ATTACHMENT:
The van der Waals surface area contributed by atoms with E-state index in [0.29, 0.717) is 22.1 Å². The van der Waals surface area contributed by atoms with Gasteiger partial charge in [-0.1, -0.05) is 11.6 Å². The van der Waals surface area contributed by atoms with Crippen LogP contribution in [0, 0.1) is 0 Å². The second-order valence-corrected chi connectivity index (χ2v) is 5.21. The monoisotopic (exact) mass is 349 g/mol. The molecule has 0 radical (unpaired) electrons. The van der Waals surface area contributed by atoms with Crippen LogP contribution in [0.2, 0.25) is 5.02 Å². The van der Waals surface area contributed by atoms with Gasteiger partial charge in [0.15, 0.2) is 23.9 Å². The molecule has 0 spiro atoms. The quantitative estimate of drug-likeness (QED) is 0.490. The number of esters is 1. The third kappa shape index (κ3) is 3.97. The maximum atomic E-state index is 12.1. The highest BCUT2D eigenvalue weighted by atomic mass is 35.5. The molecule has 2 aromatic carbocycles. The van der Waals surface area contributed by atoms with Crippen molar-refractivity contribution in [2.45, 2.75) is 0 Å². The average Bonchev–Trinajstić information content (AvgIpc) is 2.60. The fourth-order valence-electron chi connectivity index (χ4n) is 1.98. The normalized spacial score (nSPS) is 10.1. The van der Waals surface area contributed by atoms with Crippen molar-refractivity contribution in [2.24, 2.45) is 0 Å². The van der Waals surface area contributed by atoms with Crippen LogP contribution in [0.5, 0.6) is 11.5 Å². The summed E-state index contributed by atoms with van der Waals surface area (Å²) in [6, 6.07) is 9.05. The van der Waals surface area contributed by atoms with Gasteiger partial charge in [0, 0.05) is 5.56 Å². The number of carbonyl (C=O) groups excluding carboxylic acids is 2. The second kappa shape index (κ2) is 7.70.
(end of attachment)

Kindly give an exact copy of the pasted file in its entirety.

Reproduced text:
The van der Waals surface area contributed by atoms with E-state index in [0.29, 0.717) is 22.1 Å². The van der Waals surface area contributed by atoms with Gasteiger partial charge in [-0.1, -0.05) is 11.6 Å². The van der Waals surface area contributed by atoms with Crippen LogP contribution in [0, 0.1) is 0 Å². The second-order valence-corrected chi connectivity index (χ2v) is 5.21. The monoisotopic (exact) mass is 349 g/mol. The molecule has 0 radical (unpaired) electrons. The van der Waals surface area contributed by atoms with Crippen LogP contribution in [0.2, 0.25) is 5.02 Å². The van der Waals surface area contributed by atoms with Gasteiger partial charge in [0.15, 0.2) is 23.9 Å². The molecule has 0 spiro atoms. The quantitative estimate of drug-likeness (QED) is 0.490. The number of esters is 1. The third kappa shape index (κ3) is 3.97. The maximum atomic E-state index is 12.1. The highest BCUT2D eigenvalue weighted by atomic mass is 35.5. The molecule has 2 aromatic carbocycles. The van der Waals surface area contributed by atoms with Crippen molar-refractivity contribution in [2.45, 2.75) is 0 Å². The average Bonchev–Trinajstić information content (AvgIpc) is 2.60. The fourth-order valence-electron chi connectivity index (χ4n) is 1.98. The normalized spacial score (nSPS) is 10.1. The van der Waals surface area contributed by atoms with Crippen molar-refractivity contribution in [2.24, 2.45) is 0 Å². The van der Waals surface area contributed by atoms with Crippen LogP contribution in [0.5, 0.6) is 11.5 Å². The summed E-state index contributed by atoms with van der Waals surface area (Å²) in [6, 6.07) is 9.05. The van der Waals surface area contributed by atoms with Gasteiger partial charge in [0, 0.05) is 5.56 Å². The number of carbonyl (C=O) groups excluding carboxylic acids is 2. The second kappa shape index (κ2) is 7.70.